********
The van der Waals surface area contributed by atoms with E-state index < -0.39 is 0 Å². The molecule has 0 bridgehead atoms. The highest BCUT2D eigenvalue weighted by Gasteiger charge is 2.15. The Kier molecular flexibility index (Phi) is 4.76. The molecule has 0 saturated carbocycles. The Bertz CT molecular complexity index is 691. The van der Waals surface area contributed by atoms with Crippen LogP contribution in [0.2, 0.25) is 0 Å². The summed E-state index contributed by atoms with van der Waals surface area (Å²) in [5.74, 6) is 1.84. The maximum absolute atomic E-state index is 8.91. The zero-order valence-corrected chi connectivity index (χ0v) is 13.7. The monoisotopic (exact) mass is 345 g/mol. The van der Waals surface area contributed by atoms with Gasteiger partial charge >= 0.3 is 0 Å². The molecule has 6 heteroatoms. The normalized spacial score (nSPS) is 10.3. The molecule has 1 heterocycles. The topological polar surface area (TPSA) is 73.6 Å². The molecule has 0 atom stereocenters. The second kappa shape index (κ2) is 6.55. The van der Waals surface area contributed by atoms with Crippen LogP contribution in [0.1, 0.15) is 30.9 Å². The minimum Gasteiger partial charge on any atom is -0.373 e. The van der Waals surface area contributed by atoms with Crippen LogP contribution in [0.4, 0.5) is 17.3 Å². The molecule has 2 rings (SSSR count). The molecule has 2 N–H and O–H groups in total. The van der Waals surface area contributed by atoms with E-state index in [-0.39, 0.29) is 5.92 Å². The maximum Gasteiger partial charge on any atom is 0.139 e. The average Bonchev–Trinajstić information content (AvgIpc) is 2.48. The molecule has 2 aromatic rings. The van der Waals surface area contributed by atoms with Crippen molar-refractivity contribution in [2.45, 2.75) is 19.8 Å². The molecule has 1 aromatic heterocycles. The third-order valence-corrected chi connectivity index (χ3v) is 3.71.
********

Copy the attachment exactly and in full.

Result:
The van der Waals surface area contributed by atoms with E-state index < -0.39 is 0 Å². The molecule has 0 bridgehead atoms. The highest BCUT2D eigenvalue weighted by Gasteiger charge is 2.15. The Kier molecular flexibility index (Phi) is 4.76. The molecule has 0 saturated carbocycles. The Bertz CT molecular complexity index is 691. The van der Waals surface area contributed by atoms with Crippen LogP contribution in [0.2, 0.25) is 0 Å². The summed E-state index contributed by atoms with van der Waals surface area (Å²) in [5.74, 6) is 1.84. The maximum absolute atomic E-state index is 8.91. The zero-order valence-corrected chi connectivity index (χ0v) is 13.7. The monoisotopic (exact) mass is 345 g/mol. The van der Waals surface area contributed by atoms with Gasteiger partial charge >= 0.3 is 0 Å². The molecule has 6 heteroatoms. The normalized spacial score (nSPS) is 10.3. The molecule has 1 heterocycles. The topological polar surface area (TPSA) is 73.6 Å². The molecule has 0 atom stereocenters. The second kappa shape index (κ2) is 6.55. The van der Waals surface area contributed by atoms with Crippen LogP contribution in [0.1, 0.15) is 30.9 Å². The minimum Gasteiger partial charge on any atom is -0.373 e. The van der Waals surface area contributed by atoms with Crippen LogP contribution in [0.4, 0.5) is 17.3 Å². The molecule has 2 rings (SSSR count). The molecule has 2 N–H and O–H groups in total. The van der Waals surface area contributed by atoms with E-state index in [-0.39, 0.29) is 5.92 Å². The maximum Gasteiger partial charge on any atom is 0.139 e. The average Bonchev–Trinajstić information content (AvgIpc) is 2.48. The molecule has 2 aromatic rings. The van der Waals surface area contributed by atoms with Crippen molar-refractivity contribution in [2.45, 2.75) is 19.8 Å². The molecule has 1 aromatic heterocycles. The third-order valence-corrected chi connectivity index (χ3v) is 3.71.